0
$\begingroup$

I've just seen a report about specialized herbivorous plants which build special traps to catch falling leaves from trees above them.

The only thing, which I'm missing is the correct name of this plant. Do you have any idea what plant(s) could this be?

$\endgroup$
  • $\begingroup$ Welcome to Biology.SE. Did you try to go through the wikipedia list of carnivorous plants? $\endgroup$ – Remi.b Sep 1 '16 at 21:59
  • $\begingroup$ You seem to misuse either of the term 'carnivorous' or 'vegetarian' in your title! You should have a look at the wikipedia entries for vegetarinism or carnivores $\endgroup$ – Remi.b Sep 1 '16 at 22:00
  • 2
    $\begingroup$ The term "herbivorous" plants would be a more accurate description of the plants that you are asking about. $\endgroup$ – WYSIWYG Sep 2 '16 at 8:34
  • $\begingroup$ You say you're missing the 'correct' name of the plant - does that mean the report gives an 'incorrect' (common) name for it? If so, could you post it? $\endgroup$ – arboviral Sep 2 '16 at 9:30
  • $\begingroup$ Some bromelias growing up in the trees in tropical rainforests catch falling rainwater and probably leaves to extract nutriens. See here. Is that what you mean? $\endgroup$ – RHA Sep 3 '16 at 7:32
2
$\begingroup$

Many plants do this, with varying degrees of specialization - for some it is perhaps incidental, others have evolved this strategy to gain nutrients (often water as well). You are probably thinking of bromeliads, a diverse group of plants in which many species have specialized leaves that form cups at the base to collect water and litter. These structures, a type of phytotelmata, have similarities to some carnivorous plant traps.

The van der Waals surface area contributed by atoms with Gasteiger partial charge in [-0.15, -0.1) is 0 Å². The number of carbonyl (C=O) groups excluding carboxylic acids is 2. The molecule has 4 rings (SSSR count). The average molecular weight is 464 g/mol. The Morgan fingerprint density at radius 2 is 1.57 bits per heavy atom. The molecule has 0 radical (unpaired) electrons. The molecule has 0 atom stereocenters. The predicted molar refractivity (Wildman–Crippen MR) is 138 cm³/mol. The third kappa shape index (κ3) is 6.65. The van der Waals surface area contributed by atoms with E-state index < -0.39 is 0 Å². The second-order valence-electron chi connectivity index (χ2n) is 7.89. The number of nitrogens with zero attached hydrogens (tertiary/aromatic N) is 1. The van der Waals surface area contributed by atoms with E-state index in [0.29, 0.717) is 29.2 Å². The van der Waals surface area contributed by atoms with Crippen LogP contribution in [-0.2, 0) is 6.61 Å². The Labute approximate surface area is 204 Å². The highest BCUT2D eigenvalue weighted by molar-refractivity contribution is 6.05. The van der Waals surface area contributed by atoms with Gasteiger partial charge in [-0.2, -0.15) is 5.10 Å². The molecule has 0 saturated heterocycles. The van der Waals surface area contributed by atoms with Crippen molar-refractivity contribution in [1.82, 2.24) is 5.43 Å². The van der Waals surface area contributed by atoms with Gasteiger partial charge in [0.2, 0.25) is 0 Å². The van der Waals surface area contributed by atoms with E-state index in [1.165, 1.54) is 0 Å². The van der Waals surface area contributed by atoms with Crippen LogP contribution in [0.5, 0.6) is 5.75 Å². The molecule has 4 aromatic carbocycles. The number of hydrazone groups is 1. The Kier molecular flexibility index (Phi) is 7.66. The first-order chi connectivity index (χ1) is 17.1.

These tank bromeliads are able to efficiently absorb nutrients from animal or plant matter which falls into the tank:

Considerable absorbed nitrogen is mobilized in the rosette center. Tested bromeliads appear to be well equipped to utilize minerals and organic nitrogen originating from tank-impounded plant and animal debris as nutrients.

This litter catching habit occurs in other lithophytic and epiphytic plants, i.e. those which don't grow in soil, because it allows them to capture nutrients when growing on rocks or trees. Examples include the staghorns/elkhorns and basket ferns:

They form a characteristic 'basket' that collect litter and organic debris, hence the common name. The collected debris decompose into humus, providing the plants with nutrients it would otherwise not have received from being suspended above the ground.

$\endgroup$
  • $\begingroup$ Thank you @nicfit! But it's not a bromeliads plant. I have them on my own in my home. But the plant I've seen was definitely no bromeliads. But thanks to your post, I've found the real plant I'm looking for. Thanks a lot. $\endgroup$ – Ionic Sep 11 '16 at 18:34
0
$\begingroup$

After all, I found the answer myself.

The special plant I'm looking for is the Nepenthes ampullaria. It has developed away from the "normal" carnivorous plants to a more detritivorous species.

Nepenthes ampullaria has specialized her pitcher to catch falling leaves from trees above her.

$\endgroup$

Your Answer

By clicking “Post Your Answer”, you agree to our terms of service, privacy policy and cookie policy

Not the answer you're looking for? Browse other questions tagged or ask your own question.